The lead dust, resulted in poisoning, which caused great discomfort and was often fatal. This infamous lead poisoning was devastating among the populations of the potters villages of Kerhre and Kerez, but nevertheless they remained unaddressed. The smoky and poorly ventilated conditions did not help, but the potters lived from the earth and knew how to die from it! “She takes revenge,” explains Louise Berthelot, “she takes revenge for having been raped and groped and her bad breath dries up your lungs in the long run…” (reported by René Théophile Salaün in La poterie de Pabu, near Guingamp).

According to historian Erwan De Bellaing, cited by René Théophile Salaün, archivist-publisher and bookseller, we have a description of potters' houses from interviews taken in the 1930s.

The potters' houses were quite similar to all the old houses of Lower-Brittany. They consisted of a ground floor with a door and two small windows, an attic with a dormer window, all topped with a thatched roof without a chimney.

The smoke from the hearth spread throughout the house and contributed to the drying of the pottery scattered around the house before escaping through the thatched roof. The interior of these residences was as follows: a dirt floor, between four thick walls, formed a common room, sometimes divided into two rooms by a furniture partition. The hearth was made of a few flat stones on which rested the ashes of a brazier dominated by an iron tripod and a rack from which a pot was suspended. Near this hearth, under the mantle of the chimneyless fireplace, was a bench reserved for the most respectable person in the family, the “tad-koz” or the head of the household.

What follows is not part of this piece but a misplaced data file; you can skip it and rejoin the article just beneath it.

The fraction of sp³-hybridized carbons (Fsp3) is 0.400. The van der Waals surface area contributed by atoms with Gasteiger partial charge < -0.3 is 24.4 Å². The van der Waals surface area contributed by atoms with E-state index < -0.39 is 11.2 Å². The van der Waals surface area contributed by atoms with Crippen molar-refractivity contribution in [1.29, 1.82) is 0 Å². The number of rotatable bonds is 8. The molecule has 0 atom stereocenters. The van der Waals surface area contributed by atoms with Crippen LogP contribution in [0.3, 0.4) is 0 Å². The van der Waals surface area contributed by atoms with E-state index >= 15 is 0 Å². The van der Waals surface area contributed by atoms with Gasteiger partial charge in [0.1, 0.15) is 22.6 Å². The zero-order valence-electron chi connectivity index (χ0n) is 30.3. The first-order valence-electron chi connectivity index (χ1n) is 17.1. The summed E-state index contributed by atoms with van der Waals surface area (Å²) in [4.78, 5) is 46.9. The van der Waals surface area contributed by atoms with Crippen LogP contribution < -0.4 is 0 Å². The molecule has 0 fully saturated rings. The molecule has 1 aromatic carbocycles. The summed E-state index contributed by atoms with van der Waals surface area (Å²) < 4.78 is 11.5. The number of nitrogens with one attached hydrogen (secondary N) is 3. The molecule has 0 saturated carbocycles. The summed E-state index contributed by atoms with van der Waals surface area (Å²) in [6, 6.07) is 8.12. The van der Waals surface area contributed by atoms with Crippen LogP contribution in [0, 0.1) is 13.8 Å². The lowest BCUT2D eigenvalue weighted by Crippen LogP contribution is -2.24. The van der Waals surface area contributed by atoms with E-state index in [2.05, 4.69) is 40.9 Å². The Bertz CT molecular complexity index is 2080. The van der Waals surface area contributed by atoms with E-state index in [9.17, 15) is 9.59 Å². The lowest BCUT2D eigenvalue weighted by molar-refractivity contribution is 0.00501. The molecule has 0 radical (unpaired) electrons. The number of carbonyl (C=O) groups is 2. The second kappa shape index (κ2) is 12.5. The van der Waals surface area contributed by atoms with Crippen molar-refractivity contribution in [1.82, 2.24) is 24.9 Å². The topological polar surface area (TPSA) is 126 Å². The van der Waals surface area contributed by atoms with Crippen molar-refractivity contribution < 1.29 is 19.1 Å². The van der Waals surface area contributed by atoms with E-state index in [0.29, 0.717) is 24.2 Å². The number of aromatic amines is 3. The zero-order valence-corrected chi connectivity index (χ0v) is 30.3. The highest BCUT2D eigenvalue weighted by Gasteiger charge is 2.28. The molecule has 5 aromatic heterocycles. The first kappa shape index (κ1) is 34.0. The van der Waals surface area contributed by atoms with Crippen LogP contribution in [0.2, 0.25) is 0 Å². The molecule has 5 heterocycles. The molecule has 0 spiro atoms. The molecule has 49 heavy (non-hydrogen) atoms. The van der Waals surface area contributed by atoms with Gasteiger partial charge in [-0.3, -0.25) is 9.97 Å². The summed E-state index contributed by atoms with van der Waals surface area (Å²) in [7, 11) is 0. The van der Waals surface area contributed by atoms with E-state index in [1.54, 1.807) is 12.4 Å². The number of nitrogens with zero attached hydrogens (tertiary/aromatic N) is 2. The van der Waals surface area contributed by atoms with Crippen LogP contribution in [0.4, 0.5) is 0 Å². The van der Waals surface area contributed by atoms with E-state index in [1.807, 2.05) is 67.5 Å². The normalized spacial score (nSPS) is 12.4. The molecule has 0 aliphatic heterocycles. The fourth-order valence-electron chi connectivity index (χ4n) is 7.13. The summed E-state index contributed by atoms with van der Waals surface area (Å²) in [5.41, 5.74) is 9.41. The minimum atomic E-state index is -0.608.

On one or both sides of the room were the ‘lits clos’ (box beds), the dresser, the cupboards ans the table and benches used for meals. From the ceiling, which was generally low, hung a utensil holder, above the table. Near the hearth, hung a few slices of bacon and almost in the middle of the room there was a bread board on which lay a few loaves, the weekly ration. In the window recess hung a green plant and on the walls round the window, hung precious family memorabilia including photographs of family members, religious images, diplomas and medals.

During the day, the middle of the room was cluttered with kneaded clay, wheels, and newly modeled pottery. In the evening, they were moved to allow living space. The days were long and tiring, continuing as long as the potters could clearly see, because the only means of lighting was a modest candle made of a twist of linen coated with resin.

The potters, who worked with similar processes to those of their ancestors from the Gallo-Roman era, kneaded the clay with their bare feet. Once the clay was prepared, they shaped the vases, churns and bowls, etc. and let them dry out slightly before taking them to the kiln.

The study of one of Etienne Bouillé’s paintings (Potters at work) reveals that pottery turning was undertaken by two people. Once prepared, the clay was placed on the hand-wheel; the man seated on a small bench, legs apart, turned the wheel whilst the woman, kneeling on the ground, worked the clay. A container, near the wheel, probably allowed him to moisten his hands, making them glide easier. The pots, once assembled, were left to dry on wooden boards, in order to move them more efficiently to make space in the room, or to take them outside to quicken drying when the weather permited.

For varnishing, lead was absolutely necessary, as we saw above. The wives and daughters of potters melted the stray bullets collected from the Plouisy shooting range, in a large cast iron cauldron. The molten lead was then shaken vigorously as it cooled, until a fine pepper-like powder was obtained.